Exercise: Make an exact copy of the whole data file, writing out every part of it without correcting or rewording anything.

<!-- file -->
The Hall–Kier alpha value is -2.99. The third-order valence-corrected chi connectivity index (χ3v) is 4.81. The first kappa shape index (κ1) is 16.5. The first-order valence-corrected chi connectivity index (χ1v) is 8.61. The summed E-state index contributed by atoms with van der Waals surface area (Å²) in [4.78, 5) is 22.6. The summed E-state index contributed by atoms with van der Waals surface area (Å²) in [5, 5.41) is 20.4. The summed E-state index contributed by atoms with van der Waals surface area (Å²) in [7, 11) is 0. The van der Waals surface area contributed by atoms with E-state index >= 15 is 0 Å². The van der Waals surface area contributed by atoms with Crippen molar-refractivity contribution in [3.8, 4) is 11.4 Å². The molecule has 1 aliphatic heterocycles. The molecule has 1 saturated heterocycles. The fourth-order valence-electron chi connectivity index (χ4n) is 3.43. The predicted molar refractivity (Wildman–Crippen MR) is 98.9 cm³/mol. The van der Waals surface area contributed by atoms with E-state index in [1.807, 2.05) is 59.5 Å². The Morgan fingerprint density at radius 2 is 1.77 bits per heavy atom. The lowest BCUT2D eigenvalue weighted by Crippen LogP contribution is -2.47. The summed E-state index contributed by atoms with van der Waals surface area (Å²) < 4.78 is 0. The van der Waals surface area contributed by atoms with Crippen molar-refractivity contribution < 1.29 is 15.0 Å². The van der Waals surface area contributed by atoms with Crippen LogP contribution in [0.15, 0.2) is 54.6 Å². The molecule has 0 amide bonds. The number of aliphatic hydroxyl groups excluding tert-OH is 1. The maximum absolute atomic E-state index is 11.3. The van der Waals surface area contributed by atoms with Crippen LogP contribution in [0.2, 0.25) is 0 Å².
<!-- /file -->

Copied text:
The Hall–Kier alpha value is -2.99. The third-order valence-corrected chi connectivity index (χ3v) is 4.81. The first kappa shape index (κ1) is 16.5. The first-order valence-corrected chi connectivity index (χ1v) is 8.61. The summed E-state index contributed by atoms with van der Waals surface area (Å²) in [4.78, 5) is 22.6. The summed E-state index contributed by atoms with van der Waals surface area (Å²) in [5, 5.41) is 20.4. The summed E-state index contributed by atoms with van der Waals surface area (Å²) in [7, 11) is 0. The van der Waals surface area contributed by atoms with E-state index >= 15 is 0 Å². The van der Waals surface area contributed by atoms with Crippen molar-refractivity contribution in [3.8, 4) is 11.4 Å². The molecule has 1 aliphatic heterocycles. The molecule has 1 saturated heterocycles. The fourth-order valence-electron chi connectivity index (χ4n) is 3.43. The predicted molar refractivity (Wildman–Crippen MR) is 98.9 cm³/mol. The van der Waals surface area contributed by atoms with E-state index in [1.807, 2.05) is 59.5 Å². The Morgan fingerprint density at radius 2 is 1.77 bits per heavy atom. The lowest BCUT2D eigenvalue weighted by Crippen LogP contribution is -2.47. The summed E-state index contributed by atoms with van der Waals surface area (Å²) < 4.78 is 0. The van der Waals surface area contributed by atoms with Crippen molar-refractivity contribution < 1.29 is 15.0 Å². The van der Waals surface area contributed by atoms with Crippen LogP contribution in [0.15, 0.2) is 54.6 Å². The molecule has 0 amide bonds. The number of aliphatic hydroxyl groups excluding tert-OH is 1. The maximum absolute atomic E-state index is 11.3. The van der Waals surface area contributed by atoms with Crippen LogP contribution in [0.2, 0.25) is 0 Å².